Muscat – The award ceremony for the 16th Dar al Atta’a Let’s Read Children’s Writing Contest took place on Saturday. The event took place at the Let’s Read Bookstore and Charitable Library at Oman Avenues Shopping Center.
This year, children aged 8 to 18 were invited to write an essay, in English or Arabic, on friendship. The competition was held in three age categories – 8-11, 12-15 and 16-18.
Jane Jaffer, president and founder of Let’s Read, said: “I believe in friends holding up a mirror so that we can see each other in a more positive light.”
Quoting the French novelist Marcel Proust, she said: “Let us be grateful to the people who make us happy; it is the charming gardeners who make our souls bloom.
According to Jane, the theme prompted many participants to write about their classmates; some also wrote essays on parents as friends.
Ward Rami Ali Abudayyeh, a 15-year-old student from Al Injaz Private School, who won first place in the 12-15 age category, wrote an essay to his 6th grade classmate from whom he was separated after have changed schools. “Although we are no longer in the same class, I have incredible memories of our friendship,” he said.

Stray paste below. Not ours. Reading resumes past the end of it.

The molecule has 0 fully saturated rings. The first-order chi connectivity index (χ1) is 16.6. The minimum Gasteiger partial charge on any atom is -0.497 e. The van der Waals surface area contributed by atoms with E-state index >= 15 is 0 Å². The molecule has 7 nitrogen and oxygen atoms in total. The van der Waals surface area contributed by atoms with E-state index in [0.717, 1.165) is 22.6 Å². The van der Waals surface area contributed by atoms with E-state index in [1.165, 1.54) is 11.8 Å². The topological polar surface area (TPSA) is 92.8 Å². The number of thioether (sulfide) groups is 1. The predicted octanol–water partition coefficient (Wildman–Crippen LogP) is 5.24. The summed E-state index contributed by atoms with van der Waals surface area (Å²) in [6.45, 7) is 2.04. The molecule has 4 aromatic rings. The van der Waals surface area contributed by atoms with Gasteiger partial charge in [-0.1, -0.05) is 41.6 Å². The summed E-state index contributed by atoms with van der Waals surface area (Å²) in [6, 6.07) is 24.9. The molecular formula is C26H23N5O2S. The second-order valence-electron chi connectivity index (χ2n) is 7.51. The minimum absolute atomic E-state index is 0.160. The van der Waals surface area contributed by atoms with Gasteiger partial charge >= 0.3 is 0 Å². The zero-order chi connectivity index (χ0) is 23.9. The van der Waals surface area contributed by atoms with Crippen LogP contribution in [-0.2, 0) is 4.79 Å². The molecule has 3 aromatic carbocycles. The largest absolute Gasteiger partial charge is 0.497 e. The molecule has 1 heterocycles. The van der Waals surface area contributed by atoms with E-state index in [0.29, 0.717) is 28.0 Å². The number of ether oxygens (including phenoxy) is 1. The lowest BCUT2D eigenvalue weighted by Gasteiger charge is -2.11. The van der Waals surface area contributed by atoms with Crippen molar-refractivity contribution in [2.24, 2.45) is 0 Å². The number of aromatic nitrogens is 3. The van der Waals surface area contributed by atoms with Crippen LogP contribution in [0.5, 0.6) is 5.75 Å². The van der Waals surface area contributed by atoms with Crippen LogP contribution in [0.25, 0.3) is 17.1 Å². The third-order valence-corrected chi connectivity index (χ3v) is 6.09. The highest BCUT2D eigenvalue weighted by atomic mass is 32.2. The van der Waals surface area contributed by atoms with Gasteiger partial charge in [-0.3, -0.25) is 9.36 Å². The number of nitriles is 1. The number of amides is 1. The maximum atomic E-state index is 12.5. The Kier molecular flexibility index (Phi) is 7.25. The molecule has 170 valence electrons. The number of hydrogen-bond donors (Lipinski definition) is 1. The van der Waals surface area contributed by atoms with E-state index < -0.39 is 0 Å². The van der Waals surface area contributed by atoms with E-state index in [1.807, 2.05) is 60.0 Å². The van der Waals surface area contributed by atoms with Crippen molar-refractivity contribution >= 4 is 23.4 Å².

Amna Nadeem, a student of Hay al Sharooq International School, Sur, won third place in the 8-11 category. “I wrote about my cousin because she is the ‘best’ friend I have. She is also very nice and she makes serious things fun. She always helps me when I’m in trouble, for example if I fall while playing.
Sajad Alani, a 17-year-old student from Al Injaz Private School who won second place in the 16-18 age category, wrote about a classmate who helped him catch up in school. “When I’m away from school, he takes extra notes for me. He comes straight from school to my house and sometimes even writes notes in my books”.
Sajad described his friend as having a “great effect on him”.
He wrote about his experiences and feelings about his friend in a 500 word essay. “But I think even 5,000 words are not enough to express his true friendship.”
Al Jouri al Qartoobi, a 13-year-old student at the Omar bin al Khattab Institute for the Blind, received a special award for her essay written in Braille. His teacher translated it into Arabic to submit it to the writing competition. She wrote about her classmate and friend who is partially blind.
The nine contest judges had the difficult task of evaluating the hundreds of entries received for the contest. Mila Gabruck, one of the judges, said: “These entries, written by children and teenagers, reveal a complex world where friends are celebrated and given emotional support. They laugh together and share positive experiences. But these essays also reveal loneliness, longing and sadness.
Another judge, Elizabeth al Sarhani, noted and praised the fact that there were more entries written in Arabic this year.
“The writers showed how it is possible to have a meaningful friendship, whether it’s with a parent, family member, classmate, or pet,” Elizabeth said.